So with preserving pelvic part of rectum, resection of rectum was done and end sigmoid colostomy was constructed. Pathology result was "Grossly" normal intestine. The mucosal surface was completely normal. Sections were stained by H&E, which were unremarkable, however C-kit immune histochemistry showed numerous Cajal cells, (Figure 4). He had no family history of GIST or any specific diseases.


3. Discussion


It is probable that we have reported the second case of congenital hyperplasia of interstitial cells of cajal of colon in a case of chronic constipation and the first case of it in rectum in an adolescent.


Jeng,yung-Ming et al (11), reported the first case, a 2 year old girl with chronic constipation with ICC hyperplasia in right colon that underwent right hemi colectomy and ileostomy. Similar cases of ICC hyperplasia were in elderly patients with signs and symptoms of illeus, mechanical illeus , adhesion bands, Adenocarcinoma of colon (12) and in surgical or autopsy samples of GISTs or non GISTs lesions (3, 5, 6), but these were not congenital or had significant manifestations of constipation for a long time. Associated diseases or disorders with ICC's anomaly are very different, such as Hirschsprung's disease (13) allied Hirschsprung's disease (14) infantile pyloric stenosis (15) and chronic idiopathic intestinal pseudo-obstruction (16), most of them can be presented with constipation but their manifestations and managements are different. Association between ICC hyperplasia and Xeroderma Pigmentosa has been unclear yet.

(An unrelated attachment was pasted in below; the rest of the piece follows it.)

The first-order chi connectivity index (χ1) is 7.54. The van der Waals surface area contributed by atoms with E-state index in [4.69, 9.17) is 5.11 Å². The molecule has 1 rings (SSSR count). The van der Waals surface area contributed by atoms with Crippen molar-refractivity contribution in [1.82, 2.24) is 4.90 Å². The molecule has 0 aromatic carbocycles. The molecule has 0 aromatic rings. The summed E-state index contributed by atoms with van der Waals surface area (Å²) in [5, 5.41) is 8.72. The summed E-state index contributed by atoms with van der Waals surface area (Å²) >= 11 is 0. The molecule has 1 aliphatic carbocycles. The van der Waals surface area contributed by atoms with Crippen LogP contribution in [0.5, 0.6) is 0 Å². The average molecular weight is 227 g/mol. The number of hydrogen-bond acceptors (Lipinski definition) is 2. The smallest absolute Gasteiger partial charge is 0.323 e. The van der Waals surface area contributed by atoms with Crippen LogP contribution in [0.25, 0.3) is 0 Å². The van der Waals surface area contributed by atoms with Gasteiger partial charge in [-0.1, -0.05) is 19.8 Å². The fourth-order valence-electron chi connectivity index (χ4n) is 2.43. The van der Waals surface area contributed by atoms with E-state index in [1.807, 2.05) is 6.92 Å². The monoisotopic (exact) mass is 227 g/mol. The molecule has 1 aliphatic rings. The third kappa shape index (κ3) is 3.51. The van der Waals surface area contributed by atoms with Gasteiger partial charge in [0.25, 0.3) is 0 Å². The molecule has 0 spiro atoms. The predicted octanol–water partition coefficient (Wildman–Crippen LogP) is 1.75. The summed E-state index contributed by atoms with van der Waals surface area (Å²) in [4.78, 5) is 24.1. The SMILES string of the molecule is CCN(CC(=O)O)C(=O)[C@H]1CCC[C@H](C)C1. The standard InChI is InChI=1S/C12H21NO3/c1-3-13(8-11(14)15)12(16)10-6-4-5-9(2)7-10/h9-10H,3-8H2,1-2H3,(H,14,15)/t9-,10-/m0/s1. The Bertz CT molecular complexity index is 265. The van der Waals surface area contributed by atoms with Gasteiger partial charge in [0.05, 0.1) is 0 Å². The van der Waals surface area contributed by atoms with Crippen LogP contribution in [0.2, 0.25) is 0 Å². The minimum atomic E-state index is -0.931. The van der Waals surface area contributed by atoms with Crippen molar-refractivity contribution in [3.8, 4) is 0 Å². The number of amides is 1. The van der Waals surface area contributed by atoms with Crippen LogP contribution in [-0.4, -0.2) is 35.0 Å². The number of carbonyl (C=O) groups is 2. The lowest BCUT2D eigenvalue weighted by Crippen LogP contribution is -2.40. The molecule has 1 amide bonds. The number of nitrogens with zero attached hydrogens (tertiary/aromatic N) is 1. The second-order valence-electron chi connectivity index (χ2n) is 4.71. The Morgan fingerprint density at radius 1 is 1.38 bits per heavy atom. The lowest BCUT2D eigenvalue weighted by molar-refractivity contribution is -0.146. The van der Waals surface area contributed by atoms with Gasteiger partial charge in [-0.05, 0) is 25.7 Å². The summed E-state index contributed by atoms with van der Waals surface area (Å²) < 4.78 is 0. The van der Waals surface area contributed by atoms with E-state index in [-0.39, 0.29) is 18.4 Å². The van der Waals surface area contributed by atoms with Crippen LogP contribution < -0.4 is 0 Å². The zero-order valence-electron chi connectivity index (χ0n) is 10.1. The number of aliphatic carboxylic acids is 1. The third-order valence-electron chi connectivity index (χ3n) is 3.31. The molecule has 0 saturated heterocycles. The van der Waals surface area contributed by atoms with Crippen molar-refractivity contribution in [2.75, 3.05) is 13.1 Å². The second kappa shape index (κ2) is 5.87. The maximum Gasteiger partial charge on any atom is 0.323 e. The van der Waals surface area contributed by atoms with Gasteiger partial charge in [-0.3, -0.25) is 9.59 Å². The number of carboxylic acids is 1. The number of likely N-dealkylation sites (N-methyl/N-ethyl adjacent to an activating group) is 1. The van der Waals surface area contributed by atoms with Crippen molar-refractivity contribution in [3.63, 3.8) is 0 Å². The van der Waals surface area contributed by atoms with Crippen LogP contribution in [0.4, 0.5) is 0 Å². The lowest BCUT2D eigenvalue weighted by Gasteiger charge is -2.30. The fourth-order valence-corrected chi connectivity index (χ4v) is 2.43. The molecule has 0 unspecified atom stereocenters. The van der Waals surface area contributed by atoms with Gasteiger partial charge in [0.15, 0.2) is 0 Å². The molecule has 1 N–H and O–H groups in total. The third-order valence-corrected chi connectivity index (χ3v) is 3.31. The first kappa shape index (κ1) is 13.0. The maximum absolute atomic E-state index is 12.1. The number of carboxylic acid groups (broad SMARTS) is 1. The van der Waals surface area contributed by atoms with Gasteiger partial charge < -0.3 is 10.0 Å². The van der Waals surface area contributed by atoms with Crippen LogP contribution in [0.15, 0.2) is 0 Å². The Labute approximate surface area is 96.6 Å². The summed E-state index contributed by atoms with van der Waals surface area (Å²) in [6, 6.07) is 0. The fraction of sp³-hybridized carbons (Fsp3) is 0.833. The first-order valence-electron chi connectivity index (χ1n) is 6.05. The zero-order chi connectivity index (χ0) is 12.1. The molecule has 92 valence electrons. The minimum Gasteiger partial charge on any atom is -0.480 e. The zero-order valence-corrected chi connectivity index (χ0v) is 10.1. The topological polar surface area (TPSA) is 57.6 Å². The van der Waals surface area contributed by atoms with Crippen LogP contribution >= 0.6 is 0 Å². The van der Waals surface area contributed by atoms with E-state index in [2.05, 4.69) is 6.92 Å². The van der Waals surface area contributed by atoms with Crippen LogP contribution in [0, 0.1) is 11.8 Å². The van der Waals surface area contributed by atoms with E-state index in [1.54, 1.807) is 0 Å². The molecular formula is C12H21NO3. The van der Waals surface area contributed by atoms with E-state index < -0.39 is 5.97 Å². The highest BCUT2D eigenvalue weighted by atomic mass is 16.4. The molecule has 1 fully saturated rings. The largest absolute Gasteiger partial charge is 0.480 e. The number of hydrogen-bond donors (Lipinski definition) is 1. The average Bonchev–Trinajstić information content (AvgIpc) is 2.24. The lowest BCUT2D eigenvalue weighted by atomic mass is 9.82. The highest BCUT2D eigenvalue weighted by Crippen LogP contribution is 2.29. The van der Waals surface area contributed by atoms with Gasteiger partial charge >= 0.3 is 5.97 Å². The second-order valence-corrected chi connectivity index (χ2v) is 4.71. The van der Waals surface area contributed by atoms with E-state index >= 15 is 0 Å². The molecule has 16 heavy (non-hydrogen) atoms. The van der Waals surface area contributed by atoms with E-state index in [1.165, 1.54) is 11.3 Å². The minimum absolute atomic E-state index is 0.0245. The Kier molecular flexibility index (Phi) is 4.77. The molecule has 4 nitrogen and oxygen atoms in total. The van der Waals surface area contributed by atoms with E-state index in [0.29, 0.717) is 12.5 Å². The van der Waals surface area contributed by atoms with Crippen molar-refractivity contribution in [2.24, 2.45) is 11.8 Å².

Hyperplasia of Interstitial cells of cajal (microscopic GIST) is a very rare phenomenon and rare pathologic finding, which present with many signs and symptoms. Both of them decrease in total ICC number and ICC hyperplasia progress with chronic constipation but the second one is precursor of GIST. More studies are needed to clarify role of ICC hyperplasia, ICC mutations and overall its anomaly in featured disease, disorders and malignancies associated within.

Acknowledgments

We are thankful to Dr. Seyed Vahid Hosseini and Dr.Ahmad Izadpanah for reviewing the manuscript.

Footnotes

Implication for health policy/practice/research/medical education In differential diagnosis of congenital hyperplasia , we should keep in mind many different causes, even rare cases, such as: Interstitial Cell of Cajal. This article may be helpful to pediatric and colorectal surgeons.
Please cite this paper as Bananzadeh A, Geramizadeh B, Moslemi S, Ghahramani L, Safarpour AR, Hosseini SV, Izadpanah A. Sporadic Congenital Hyperplasia of Interstitial Cell of Cajal of Rectum as a Cause of Chronic Constipation. Ann Colorectal Res: 2013;1(1):in press. DOI: 10.5812/acr.11479
Authors’ Contribution Dr. Bananzadeh and Dr. Ghahramani did the surgery and presented the main idea of study. Dr. Safarpour and Dr. Moslemi organized and wrote the article. Dr. Geramizade helped with pathological comments.
Financial Disclosure There is no conflict of interest.
Funding/Support The work was supported by colorectal research center of Shiraz University of Medical Sciences.

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Figure 1

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Figure 2

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Figure 3

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Figure 4


Sections from colon resection show cajal cells (arrows) with increased number (IHC for c-kit X 250)